Innovation in one sphere will often influence another unintentionally. For example, when Edison created the light bulb, electricity quickly became standard in many homes, which then decreased the need for kerosene.
Did Edison mean to disrupt the kerosene industry? I doubt it, though I could be wrong. My guess would be that he wanted to create a product, and was thrilled that he had invented something that would change the lives of people all over the globe. Still, it had a major impact on a completely different industry.
We can apply that to Tesla and the self-driving car. Tesla has not only created some pretty slick cars, but is soon going to be offering self-driving cars to consumers. As an insurance agent, there are lots of questions, like who will cover the liability, and how?
These are good questions. I’ll give my opinion on these points, which can change based on more information. Don’t judge me if it’s 2030 and I was way off. With that nice little disclaimer, let’s dive in:
Who will cover the liability?
Here is a handy dandy chart, courtesy of Dragan Radovanovic of Business Insider and their worthwhile read on self-driving cars to help me explain:
Here’s how I see it playing out: if there is a steering wheel, it means that there is a human element, and the owner needs to have a policy in case he is driving. I would also guess that there may be discounts if a car is self-driven more, and it will be tracked in some fashion, perhaps similar to how progressive, Safeco, and others can currently track your driving to get discounts.
Once the steering wheel is completely gone (level 5), I believe the only thing that makes sense is to have insurance fall back on the manufacturer. Don’t start to panic yet, as we’re probably a ways off from that. However, the technology for autonomous driving is rapidly approaching, and someday it may be illegal to drive (though I doubt it).
How will insurance work on self-driving cars?
Well, for starters, Tesla is planning on selling lifetime insurance with the vehicle purchase price. Pretty crazy, right? Don’t freak out yet, because right there in the article it clearly states that Tesla itself will not be trying to reinvent the wheel:
Musk insisted that this move is not about disrupting the insurance market — as long as insurance companies agree to play nice. "If we need to we’ll insource it," he said of the included insurance plan, "but I think we’ll find that insurance partners do adjust rates proportionate to the risk of a Tesla.
They are planting seeds to let insurers know that they expect to deserve a discount. I see this working out in one of three ways.
The first is that insurance companies as whole will start to work out discounts for self-driving cars. As there is more data available for actuarial tables, the rates and competition will begin to level out. It will be a fun development, and agents can keep the lion’s share of business if it works out this way. The insurance would be similar to how insurance is included in a home purchase: provided by a third party, but included as part of a monthly payment.
The second is that one or two insurance companies will “bid” on being the insurer of choice, and will take out the agent all together. If Tesla is planning on including insurance in the purchase price, my guess is someone like Geico, Liberty Mutual, Progressive, or another forward-thinking insurance company would try to create a program specifically for Tesla.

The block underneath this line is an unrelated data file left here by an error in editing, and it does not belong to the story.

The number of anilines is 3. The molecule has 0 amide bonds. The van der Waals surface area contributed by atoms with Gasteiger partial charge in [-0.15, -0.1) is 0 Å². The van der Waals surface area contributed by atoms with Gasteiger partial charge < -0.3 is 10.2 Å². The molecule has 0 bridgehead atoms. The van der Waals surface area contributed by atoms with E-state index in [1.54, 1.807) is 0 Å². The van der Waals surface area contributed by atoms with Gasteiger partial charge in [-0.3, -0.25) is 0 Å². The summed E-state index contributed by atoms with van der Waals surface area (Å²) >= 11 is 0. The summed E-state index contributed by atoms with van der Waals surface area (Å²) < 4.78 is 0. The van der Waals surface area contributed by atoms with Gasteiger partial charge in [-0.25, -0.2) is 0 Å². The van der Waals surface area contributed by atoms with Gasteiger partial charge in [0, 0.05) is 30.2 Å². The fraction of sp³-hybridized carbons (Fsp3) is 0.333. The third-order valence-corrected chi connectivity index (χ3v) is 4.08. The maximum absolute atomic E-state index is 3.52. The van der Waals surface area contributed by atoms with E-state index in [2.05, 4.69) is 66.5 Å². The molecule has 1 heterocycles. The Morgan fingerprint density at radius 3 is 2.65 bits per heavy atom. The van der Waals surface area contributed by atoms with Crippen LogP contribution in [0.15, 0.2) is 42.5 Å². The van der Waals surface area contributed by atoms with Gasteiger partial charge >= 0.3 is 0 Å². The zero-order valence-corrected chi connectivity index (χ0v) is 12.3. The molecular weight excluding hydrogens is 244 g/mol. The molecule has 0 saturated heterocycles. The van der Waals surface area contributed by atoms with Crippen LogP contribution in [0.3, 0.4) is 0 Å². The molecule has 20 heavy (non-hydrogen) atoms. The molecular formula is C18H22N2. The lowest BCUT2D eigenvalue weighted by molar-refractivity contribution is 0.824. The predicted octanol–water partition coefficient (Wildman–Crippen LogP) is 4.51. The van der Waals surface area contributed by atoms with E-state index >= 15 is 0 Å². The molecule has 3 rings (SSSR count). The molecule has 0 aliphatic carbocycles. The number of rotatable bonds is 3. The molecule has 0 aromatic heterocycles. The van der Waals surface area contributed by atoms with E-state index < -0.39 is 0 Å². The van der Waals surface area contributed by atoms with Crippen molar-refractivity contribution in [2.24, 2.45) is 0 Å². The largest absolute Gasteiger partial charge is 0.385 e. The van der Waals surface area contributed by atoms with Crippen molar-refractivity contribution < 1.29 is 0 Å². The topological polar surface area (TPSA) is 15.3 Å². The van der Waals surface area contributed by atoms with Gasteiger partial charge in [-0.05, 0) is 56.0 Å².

In a recent article, we wrote that agents bring value to companies by marketing and doing service (among other things). If a company has an automotive referral each time Tesla sells a car, I believe they may be willing to circumvent the agent and offer a discounted price to ensure that they get all of the business.
The third option is that Tesla gets into the insurance game. I honestly don’t see this is terribly realistic (until level 5), since Tesla probably isn’t eager take on someone’s liability. They may have confidence in the self-driving car, but not in the human. Or in the US legal system.
However, if Tesla can’t work out a deal with a company to get what they want, this is a possibility - however unlikely for now.
There are other scenarios, like Tesla covering comp and collision, and outsourcing liability to the insurance companies themselves. There are lots of ways this could work out.
Ultimately, I do believe that change is certainly on its way, and this is something that most insurance agents are aware of. Although Tesla is known for the self-driving car for now, I believe that it is only a matter of time before the software is available to all car companies, and an autonomous vehicle will be somewhat common. What is happening right now will be fascinating as it will undoubtedly influence what insurance looks like in 20 years.
If you’re feeling nervous, don’t fret. Insurance companies have been around much longer than cars. As long as you can prove value as an agent (or carrier rep, or whatever position you hold), you should be in good shape! Also, there is always safety in commercial insurance ?
How do you think insurance will respond to autonomous cars?
How will they affect the industry?
IHT is a multi-state insurance agency with dozens of branches across the eastern and central United States.